Commentator Susan Peschin cites a recent statement by the U.S. Preventive Services Task Force that highlights the insufficient evidence around screening for cognitive impairment in older adults, characterizing it as "masking" obstacles to detecting Alzheimer's disease ("Alzheimer's again gets the short shrift," April 14).
However, as chairman of the USPSTF I would like to clarify that the task force recognizes the seriousness of this devastating disease and its impact on millions of older Americans and their loved ones. That is why we agree that meaningful action must be taken.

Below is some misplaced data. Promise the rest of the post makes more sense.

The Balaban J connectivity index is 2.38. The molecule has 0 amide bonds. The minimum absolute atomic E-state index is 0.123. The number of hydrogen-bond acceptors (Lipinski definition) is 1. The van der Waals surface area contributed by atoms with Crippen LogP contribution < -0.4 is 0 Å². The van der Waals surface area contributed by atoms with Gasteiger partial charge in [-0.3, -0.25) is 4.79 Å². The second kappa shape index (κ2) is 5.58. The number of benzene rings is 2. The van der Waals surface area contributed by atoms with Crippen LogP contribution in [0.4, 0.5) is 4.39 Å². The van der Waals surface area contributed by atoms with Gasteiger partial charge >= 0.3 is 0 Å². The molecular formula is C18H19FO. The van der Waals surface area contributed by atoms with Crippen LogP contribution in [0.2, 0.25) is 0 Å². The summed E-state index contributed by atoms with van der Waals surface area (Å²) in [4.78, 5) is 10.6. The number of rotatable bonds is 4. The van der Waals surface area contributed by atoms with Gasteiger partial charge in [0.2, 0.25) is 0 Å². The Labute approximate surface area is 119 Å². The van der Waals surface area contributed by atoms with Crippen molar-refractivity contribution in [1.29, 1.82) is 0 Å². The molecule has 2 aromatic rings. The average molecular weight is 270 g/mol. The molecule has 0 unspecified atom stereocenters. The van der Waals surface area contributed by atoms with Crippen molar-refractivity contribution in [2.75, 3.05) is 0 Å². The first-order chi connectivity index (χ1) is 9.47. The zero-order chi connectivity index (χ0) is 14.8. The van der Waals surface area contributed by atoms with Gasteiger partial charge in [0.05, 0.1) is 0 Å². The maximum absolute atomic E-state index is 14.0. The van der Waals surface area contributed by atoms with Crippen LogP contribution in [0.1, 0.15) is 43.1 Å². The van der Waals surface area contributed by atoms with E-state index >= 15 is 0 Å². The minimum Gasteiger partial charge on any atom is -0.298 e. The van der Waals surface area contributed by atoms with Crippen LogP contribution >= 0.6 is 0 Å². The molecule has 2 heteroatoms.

In fact, in our 2013 Report to Congress we put screening for cognitive impairment at the top of our list of "High-Priority Evidence Gaps."
As the author pointed out, improvements in cognitive screening techniques have been achieved in the last decade. However, more evidence is needed.
A key step toward tackling this growing problem will be developing new research on interventions after the detection of mild to moderate dementia that truly help older adults live longer and better lives. This will enable their families and doctors to make better decisions about health care and to plan for the future.
Michael LeFevre, Columbia, Mo.
The writer is chair of the U. S. Preventive Services Task Force.
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